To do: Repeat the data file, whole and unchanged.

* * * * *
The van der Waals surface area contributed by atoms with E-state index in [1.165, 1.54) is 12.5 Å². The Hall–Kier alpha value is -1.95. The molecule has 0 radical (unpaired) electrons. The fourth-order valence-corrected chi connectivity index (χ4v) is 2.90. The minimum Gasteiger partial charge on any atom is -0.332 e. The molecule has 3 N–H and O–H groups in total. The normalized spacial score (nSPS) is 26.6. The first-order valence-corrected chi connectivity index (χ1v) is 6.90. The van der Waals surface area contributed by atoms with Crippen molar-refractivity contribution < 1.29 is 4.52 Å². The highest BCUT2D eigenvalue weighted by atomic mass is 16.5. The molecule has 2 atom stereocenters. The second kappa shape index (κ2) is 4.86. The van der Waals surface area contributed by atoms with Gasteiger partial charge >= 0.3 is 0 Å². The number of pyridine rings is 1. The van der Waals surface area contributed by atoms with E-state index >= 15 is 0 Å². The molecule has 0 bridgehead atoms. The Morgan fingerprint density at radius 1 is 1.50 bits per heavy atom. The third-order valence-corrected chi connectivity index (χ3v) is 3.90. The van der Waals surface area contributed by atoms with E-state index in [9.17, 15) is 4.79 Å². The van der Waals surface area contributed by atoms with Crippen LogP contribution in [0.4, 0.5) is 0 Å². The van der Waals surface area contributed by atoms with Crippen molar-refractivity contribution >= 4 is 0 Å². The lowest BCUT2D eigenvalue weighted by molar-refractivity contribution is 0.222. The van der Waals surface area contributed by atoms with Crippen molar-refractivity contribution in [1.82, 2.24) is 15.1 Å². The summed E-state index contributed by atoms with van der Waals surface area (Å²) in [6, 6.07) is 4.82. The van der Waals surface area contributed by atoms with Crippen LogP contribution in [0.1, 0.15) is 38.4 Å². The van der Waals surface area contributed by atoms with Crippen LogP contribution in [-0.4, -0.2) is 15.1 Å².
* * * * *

The van der Waals surface area contributed by atoms with E-state index in [1.165, 1.54) is 12.5 Å². The Hall–Kier alpha value is -1.95. The molecule has 0 radical (unpaired) electrons. The fourth-order valence-corrected chi connectivity index (χ4v) is 2.90. The minimum Gasteiger partial charge on any atom is -0.332 e. The molecule has 3 N–H and O–H groups in total. The normalized spacial score (nSPS) is 26.6. The first-order valence-corrected chi connectivity index (χ1v) is 6.90. The van der Waals surface area contributed by atoms with Crippen molar-refractivity contribution < 1.29 is 4.52 Å². The highest BCUT2D eigenvalue weighted by atomic mass is 16.5. The molecule has 2 atom stereocenters. The second kappa shape index (κ2) is 4.86. The van der Waals surface area contributed by atoms with Gasteiger partial charge >= 0.3 is 0 Å². The number of pyridine rings is 1. The van der Waals surface area contributed by atoms with E-state index >= 15 is 0 Å². The molecule has 0 bridgehead atoms. The Morgan fingerprint density at radius 1 is 1.50 bits per heavy atom. The third-order valence-corrected chi connectivity index (χ3v) is 3.90. The van der Waals surface area contributed by atoms with E-state index in [9.17, 15) is 4.79 Å². The van der Waals surface area contributed by atoms with Crippen LogP contribution in [0.4, 0.5) is 0 Å². The van der Waals surface area contributed by atoms with Crippen molar-refractivity contribution >= 4 is 0 Å². The lowest BCUT2D eigenvalue weighted by molar-refractivity contribution is 0.222. The van der Waals surface area contributed by atoms with Crippen molar-refractivity contribution in [1.82, 2.24) is 15.1 Å². The summed E-state index contributed by atoms with van der Waals surface area (Å²) in [6, 6.07) is 4.82. The van der Waals surface area contributed by atoms with Crippen LogP contribution in [0.1, 0.15) is 38.4 Å². The van der Waals surface area contributed by atoms with Crippen LogP contribution in [-0.4, -0.2) is 15.1 Å².